Drugs used for their actions on skeletal muscle. Included are agents that act directly on skeletal muscle, those that alter neuromuscular transmission (NEUROMUSCULAR BLOCKING AGENTS), and drugs that act centrally as skeletal muscle relaxants (MUSCLE RELAXANTS, CENTRAL). Drugs used in the treatment of movement disorders are ANTI-DYSKINESIA AGENTS.
The distal part of the arm beyond the wrist in humans and primates, that includes the palm, fingers, and thumb.
A family of cellular proteins that mediate the correct assembly or disassembly of polypeptides and their associated ligands. Although they take part in the assembly process, molecular chaperones are not components of the final structures.
A serotype of botulinum toxins that has specificity for cleavage of SYNAPTOSOMAL-ASSOCIATED PROTEIN 25.
A parasomnia characterized by paroxysmal episodes of choreoathetotic, ballistic, dystonic movements, and semipurposeful activity. The episodes occur during non-rapid eye movement sleep and typically recur several times per night. (Neurology 1992 Jul;42(7 Suppl 6):61-67; Adams et al., Principles of Neurology, 6th ed, p391)
A portion of the nucleus of ansa lenticularis located medial to the posterior limb of the internal capsule, along the course of the ansa lenticularis and the inferior thalamic peduncle or as a separate nucleus within the internal capsule adjacent to the medial GLOBUS PALLIDUS (NeuroNames, http://rprcsgi.rprc. washington.edu/neuronames/ (September 28, 1998)). In non-primates, the entopeduncular nucleus is analogous to both the medial globus pallidus and the entopeduncular nucleus of human.
The naturally occurring form of DIHYDROXYPHENYLALANINE and the immediate precursor of DOPAMINE. Unlike dopamine itself, it can be taken orally and crosses the blood-brain barrier. It is rapidly taken up by dopaminergic neurons and converted to DOPAMINE. It is used for the treatment of PARKINSONIAN DISORDERS and is usually given with agents that inhibit its conversion to dopamine outside of the central nervous system.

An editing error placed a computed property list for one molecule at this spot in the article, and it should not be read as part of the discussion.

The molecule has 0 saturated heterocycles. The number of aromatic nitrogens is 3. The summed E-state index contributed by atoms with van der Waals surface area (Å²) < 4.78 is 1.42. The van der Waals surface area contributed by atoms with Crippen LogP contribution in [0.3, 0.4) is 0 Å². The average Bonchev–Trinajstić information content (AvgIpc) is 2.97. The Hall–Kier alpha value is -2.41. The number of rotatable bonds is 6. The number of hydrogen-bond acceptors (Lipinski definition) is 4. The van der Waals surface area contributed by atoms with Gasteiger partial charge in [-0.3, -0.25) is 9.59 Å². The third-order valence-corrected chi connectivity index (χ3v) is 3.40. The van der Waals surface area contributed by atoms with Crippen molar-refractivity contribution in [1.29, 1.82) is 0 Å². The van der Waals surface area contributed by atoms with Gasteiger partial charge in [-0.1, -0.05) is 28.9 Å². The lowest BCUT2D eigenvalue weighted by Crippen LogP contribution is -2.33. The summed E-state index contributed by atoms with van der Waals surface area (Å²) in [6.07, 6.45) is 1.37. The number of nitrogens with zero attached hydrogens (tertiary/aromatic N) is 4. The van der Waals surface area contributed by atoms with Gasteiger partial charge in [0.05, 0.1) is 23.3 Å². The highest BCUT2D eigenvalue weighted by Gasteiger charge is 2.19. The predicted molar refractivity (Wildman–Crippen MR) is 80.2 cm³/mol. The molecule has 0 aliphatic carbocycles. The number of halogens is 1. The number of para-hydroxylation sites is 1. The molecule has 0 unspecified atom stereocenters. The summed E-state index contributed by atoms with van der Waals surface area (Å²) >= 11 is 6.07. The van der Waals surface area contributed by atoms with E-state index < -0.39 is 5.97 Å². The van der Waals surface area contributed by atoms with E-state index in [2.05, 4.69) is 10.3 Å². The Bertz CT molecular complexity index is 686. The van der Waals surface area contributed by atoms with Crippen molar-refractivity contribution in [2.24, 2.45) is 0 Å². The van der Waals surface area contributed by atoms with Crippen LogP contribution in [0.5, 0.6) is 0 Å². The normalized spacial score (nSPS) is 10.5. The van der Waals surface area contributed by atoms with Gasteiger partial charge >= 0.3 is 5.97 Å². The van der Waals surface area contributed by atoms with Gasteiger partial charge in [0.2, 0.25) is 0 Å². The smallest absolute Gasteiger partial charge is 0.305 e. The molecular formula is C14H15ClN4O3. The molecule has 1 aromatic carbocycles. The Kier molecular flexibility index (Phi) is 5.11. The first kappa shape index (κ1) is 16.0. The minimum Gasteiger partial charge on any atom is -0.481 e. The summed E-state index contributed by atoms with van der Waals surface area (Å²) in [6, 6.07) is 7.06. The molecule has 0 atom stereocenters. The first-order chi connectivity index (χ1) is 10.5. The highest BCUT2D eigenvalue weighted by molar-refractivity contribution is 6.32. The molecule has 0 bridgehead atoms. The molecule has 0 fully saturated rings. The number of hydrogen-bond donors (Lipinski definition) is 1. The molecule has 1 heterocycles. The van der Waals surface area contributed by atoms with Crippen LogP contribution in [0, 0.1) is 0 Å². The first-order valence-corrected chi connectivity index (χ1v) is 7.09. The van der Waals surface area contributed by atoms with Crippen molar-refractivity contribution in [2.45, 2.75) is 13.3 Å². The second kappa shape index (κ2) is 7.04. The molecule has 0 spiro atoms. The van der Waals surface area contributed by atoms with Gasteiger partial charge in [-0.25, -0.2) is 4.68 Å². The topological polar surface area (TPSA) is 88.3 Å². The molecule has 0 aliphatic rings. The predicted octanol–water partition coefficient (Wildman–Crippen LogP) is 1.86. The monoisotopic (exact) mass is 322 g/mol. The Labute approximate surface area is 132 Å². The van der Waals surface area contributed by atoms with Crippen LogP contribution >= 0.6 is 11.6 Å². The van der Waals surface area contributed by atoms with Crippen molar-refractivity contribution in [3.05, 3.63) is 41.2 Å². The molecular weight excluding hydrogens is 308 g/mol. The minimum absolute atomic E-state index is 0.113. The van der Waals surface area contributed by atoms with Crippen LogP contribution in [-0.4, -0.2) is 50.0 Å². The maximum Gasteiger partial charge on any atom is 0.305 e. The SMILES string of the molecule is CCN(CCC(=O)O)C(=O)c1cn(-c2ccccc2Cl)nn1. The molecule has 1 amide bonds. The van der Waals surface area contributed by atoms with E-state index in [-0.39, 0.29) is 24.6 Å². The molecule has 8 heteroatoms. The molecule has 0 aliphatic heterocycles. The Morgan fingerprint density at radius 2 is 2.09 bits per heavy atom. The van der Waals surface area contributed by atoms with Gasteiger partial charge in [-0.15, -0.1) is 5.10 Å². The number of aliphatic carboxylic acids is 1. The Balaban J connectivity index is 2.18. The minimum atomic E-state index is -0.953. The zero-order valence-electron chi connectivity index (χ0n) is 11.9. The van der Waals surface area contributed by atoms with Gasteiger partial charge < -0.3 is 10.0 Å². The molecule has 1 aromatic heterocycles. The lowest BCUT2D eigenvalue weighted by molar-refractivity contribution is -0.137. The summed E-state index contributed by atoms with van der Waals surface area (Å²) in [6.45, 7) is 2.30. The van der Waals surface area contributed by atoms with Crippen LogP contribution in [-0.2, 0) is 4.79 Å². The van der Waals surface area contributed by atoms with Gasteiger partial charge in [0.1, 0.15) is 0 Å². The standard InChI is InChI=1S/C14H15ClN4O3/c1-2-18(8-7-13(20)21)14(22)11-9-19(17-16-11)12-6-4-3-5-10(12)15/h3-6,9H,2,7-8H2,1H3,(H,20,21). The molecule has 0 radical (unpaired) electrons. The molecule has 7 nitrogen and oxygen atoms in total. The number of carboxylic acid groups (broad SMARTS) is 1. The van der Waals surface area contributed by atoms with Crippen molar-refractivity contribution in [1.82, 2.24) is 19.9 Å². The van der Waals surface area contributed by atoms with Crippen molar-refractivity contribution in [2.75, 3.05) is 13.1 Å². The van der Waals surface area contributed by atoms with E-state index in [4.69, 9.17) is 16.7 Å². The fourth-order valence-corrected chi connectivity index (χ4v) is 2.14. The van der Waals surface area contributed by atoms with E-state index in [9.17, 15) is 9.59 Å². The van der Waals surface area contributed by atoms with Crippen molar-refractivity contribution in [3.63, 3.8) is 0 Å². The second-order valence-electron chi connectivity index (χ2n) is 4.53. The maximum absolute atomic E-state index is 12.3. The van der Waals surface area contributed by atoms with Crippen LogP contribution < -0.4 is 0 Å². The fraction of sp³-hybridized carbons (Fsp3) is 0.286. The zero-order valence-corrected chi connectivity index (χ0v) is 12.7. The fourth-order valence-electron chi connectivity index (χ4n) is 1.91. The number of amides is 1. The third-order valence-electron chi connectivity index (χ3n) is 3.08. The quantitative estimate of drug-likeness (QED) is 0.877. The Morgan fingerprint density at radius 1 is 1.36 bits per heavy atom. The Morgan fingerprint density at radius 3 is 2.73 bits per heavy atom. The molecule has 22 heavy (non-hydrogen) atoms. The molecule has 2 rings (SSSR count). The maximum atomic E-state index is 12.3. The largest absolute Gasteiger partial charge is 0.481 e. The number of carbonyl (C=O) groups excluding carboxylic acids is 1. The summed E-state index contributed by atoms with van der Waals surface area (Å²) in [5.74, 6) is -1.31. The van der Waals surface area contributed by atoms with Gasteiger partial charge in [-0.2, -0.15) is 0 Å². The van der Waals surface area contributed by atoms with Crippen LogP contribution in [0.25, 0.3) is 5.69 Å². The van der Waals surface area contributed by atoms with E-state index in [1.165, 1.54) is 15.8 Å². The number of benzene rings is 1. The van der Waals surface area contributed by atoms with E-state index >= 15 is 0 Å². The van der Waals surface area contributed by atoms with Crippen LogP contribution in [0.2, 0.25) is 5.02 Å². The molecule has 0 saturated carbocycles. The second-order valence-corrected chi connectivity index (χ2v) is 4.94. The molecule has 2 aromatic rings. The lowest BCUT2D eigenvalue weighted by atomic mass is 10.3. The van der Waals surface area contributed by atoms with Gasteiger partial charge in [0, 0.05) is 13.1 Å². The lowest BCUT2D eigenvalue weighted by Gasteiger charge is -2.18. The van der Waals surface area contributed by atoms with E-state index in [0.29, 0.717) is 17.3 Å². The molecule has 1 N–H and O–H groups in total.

(GTP cyclohydrolase I) or GTP 7,8-8,9-dihydrolase (pyrophosphate-forming) (GTP cyclohydrolase II). An enzyme group that hydrolyzes the imidazole ring of GTP, releasing carbon-8 as formate. Two C-N bonds are hydrolyzed and the pentase unit is isomerized. This is the first step in the synthesis of folic acid from GTP. EC 3.5.4.16 (GTP cyclohydrolase I) and EC 3.5.4.25 (GTP cyclohydrolase II).
Diseases of the BASAL GANGLIA including the PUTAMEN; GLOBUS PALLIDUS; claustrum; AMYGDALA; and CAUDATE NUCLEUS. DYSKINESIAS (most notably involuntary movements and alterations of the rate of movement) represent the primary clinical manifestations of these disorders. Common etiologies include CEREBROVASCULAR DISORDERS; NEURODEGENERATIVE DISEASES; and CRANIOCEREBRAL TRAUMA.
Large subcortical nuclear masses derived from the telencephalon and located in the basal regions of the cerebral hemispheres.
One of the centrally acting MUSCARINIC ANTAGONISTS used for treatment of PARKINSONIAN DISORDERS and drug-induced extrapyramidal movement disorders and as an antispasmodic.
Involuntary, forcible, rapid, jerky movements that may be subtle or become confluent, markedly altering normal patterns of movement. Hypotonia and pendular reflexes are often associated. Conditions which feature recurrent or persistent episodes of chorea as a primary manifestation of disease are referred to as CHOREATIC DISORDERS. Chorea is also a frequent manifestation of BASAL GANGLIA DISEASES.